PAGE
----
Some came to honor fallen relatives or friends. Others, such as President Reagan, came in tribute to an ideal: country and duty. A few merely sought a cool place under the trees.
Arlington National Cemetery had room for all of them on Memorial Day, traditionally its busiest day of the year. By day's end, cemetery historian Thomas Sherlock said, 15,000 to 20,000 people would tread its 617 acres of pathways past 192,000 tombstones.
Reagan, accompanied by his wife Nancy, Secretary of State George Shultz and others, laid the traditional wreath at the Tomb of the Unknowns, appeared to wipe a tear from his eye and departed after shaking hands with leaders of veterans groups. His appearance followed a 21-gun salute in honor of the nation's war dead.
Reagan did not speak, but Secretary of the Army John O. Marsh promised that the administration is "fully committed" to accounting for the 2,490 Americans missing in action in Southeast Asia.
Marsh cited the U.S. invasion of Grenada in the wake of Cuban activity there, as well as Soviet support of insurgents in El Salvador and the government in Nicaragua, as evidence of the need for continued vigilance. "Surely it must be perceived there is a growing threat to the collective security of the hemisphere," he said.
The sun gleamed under a cloudless sky and temperatures crept into the 80s during the memorial service at the flag-draped amphitheater, although the heat did not threaten the National Weather Service's May 27 record of 95. Some of the 3,000 spectators protected themselves under umbrellas. Others fanned their programs to rouse a slight breeze.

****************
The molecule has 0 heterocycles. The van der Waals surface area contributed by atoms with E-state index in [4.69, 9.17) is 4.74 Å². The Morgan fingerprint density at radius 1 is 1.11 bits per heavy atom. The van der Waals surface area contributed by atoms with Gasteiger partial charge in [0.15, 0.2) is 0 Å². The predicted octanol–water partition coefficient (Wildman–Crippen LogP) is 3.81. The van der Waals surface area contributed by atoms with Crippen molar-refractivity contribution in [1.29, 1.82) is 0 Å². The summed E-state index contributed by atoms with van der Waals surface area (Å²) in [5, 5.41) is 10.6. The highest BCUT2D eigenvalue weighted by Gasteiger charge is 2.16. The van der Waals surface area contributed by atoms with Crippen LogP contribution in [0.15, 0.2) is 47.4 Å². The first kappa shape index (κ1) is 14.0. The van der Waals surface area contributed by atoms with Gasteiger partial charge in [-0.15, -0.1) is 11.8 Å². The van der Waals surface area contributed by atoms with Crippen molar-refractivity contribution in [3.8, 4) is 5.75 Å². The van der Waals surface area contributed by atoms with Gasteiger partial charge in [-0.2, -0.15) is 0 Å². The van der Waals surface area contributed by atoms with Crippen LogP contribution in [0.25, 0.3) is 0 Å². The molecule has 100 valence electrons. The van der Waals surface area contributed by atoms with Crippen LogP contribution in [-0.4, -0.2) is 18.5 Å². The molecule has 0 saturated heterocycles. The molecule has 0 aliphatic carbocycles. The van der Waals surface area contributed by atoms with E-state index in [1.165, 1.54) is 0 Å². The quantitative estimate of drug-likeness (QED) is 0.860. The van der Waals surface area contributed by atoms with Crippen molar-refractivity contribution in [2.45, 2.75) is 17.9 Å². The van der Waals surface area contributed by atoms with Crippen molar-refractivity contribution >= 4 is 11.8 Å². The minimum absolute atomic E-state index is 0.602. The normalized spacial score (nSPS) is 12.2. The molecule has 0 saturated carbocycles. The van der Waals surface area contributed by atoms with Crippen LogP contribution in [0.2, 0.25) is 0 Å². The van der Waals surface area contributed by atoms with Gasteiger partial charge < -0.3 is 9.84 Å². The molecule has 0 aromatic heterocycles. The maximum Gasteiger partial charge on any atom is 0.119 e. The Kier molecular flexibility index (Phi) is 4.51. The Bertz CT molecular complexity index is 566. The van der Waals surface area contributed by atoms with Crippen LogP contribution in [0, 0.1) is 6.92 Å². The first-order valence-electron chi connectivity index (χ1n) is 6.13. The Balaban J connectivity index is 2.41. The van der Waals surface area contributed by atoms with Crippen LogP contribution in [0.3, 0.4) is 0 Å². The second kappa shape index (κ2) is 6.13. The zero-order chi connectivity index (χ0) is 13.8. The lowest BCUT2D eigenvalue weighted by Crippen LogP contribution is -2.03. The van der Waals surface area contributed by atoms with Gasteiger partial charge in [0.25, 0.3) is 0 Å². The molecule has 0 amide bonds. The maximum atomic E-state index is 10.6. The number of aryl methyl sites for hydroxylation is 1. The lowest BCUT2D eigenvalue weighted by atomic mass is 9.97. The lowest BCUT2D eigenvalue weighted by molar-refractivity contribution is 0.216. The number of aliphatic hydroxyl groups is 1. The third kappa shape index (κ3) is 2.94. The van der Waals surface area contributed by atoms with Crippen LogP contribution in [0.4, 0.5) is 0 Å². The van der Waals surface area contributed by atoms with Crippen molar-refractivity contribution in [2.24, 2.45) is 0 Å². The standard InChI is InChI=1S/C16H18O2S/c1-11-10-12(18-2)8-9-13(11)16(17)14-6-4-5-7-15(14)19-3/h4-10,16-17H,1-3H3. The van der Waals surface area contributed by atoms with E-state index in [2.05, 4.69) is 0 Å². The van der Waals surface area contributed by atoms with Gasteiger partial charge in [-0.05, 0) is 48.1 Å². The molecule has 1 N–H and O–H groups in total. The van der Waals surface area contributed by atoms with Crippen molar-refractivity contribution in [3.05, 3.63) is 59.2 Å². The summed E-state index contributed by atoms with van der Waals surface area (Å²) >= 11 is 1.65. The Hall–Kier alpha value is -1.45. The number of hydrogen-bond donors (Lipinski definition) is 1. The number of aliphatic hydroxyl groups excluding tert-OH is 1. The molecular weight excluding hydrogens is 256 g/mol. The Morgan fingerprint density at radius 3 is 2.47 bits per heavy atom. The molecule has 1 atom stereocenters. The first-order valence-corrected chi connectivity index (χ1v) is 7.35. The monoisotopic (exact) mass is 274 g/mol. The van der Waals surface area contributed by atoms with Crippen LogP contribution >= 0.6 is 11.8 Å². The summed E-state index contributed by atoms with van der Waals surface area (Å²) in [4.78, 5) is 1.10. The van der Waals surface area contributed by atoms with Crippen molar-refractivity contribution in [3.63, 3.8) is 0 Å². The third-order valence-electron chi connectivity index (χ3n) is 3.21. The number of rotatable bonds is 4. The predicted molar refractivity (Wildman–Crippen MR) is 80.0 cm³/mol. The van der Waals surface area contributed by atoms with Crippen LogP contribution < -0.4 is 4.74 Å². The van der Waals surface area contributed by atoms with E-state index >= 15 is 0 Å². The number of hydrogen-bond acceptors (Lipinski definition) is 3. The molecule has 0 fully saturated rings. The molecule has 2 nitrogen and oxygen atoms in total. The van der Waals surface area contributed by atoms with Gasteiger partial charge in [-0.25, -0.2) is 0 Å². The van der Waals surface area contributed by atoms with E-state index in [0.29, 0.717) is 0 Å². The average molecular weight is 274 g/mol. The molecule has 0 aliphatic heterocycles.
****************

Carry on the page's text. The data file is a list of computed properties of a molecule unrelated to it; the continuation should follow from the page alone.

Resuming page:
Marge Smith, of Euclid, Ohio, pressed her hand over her heart as the color guard passed by with flags held aloft to end the 50-minute service. She and her mother, Mary, had left home at 4 a.m. to drive the six hours to Arlington where they would visit the grave of their father and husband, a World War II veteran who died last year.
"It was impressive," Marge Smith said. "Gosh. Pomp and circumstance and military regalia."
Seated in a shady spot at the amphitheater was Emma Green of Arlington, who worked in Army intelligence in the Pacific intercepting Japanese messages during World War II. "The general idea," she said of her attendance at the service, "is to keep alive a remembrance."
Other visitors, too, sounded the theme of the official orders creating Decoration Day in 1868 after the Civil War, for the purpose of "cherishing tenderly the memory of our heroic dead." The holiday, later renamed Memorial Day, now honors all the nation's war dead.
Pat Porter grew up going to military tombs on Memorial Day. Two of her uncles served in World War II, and her husband fought in Vietnam. So yesterday, she drove in from Prince William County to bring two children and a cousin to the nation's best-known war cemetery.
"I'm a firm believer in having children observe the holidays as they should, and go through a bit of uncomfortableness to do it," Porter said. "You don't have the respect you do unless you do that."
Around the nation yesterday, veterans were honored with a 21-gun salute in Boston, and in Rochester, N.Y., three dozen peace groups joined the traditional veterans parade, which had been canceled last year because veterans refused to obey a court order allowing the peace activists to join their march. Beaches and national parks were jammed on the weekend that marks the unofficial beginning of summer.
In the cool trophy room behind the amphitheater, Herb Lintz of Baltimore straightened his medals and joined the Veterans of Foreign Wars contingent for the laying of the VFW wreath at the cemetery. It was one of four dozen wreaths placed by veterans groups on Memorial Day. "We think it's quite an honor," he said.
There is no national memorial to the Korean War although there is growing support for one. Lee K. Humbert of Manassas, part of the American Legion contingent at Arlington, is a supporter. "The Korean is the forgotten veteran," he said. "We didn't raise hell. We didn't come home and complain. We just went about our business."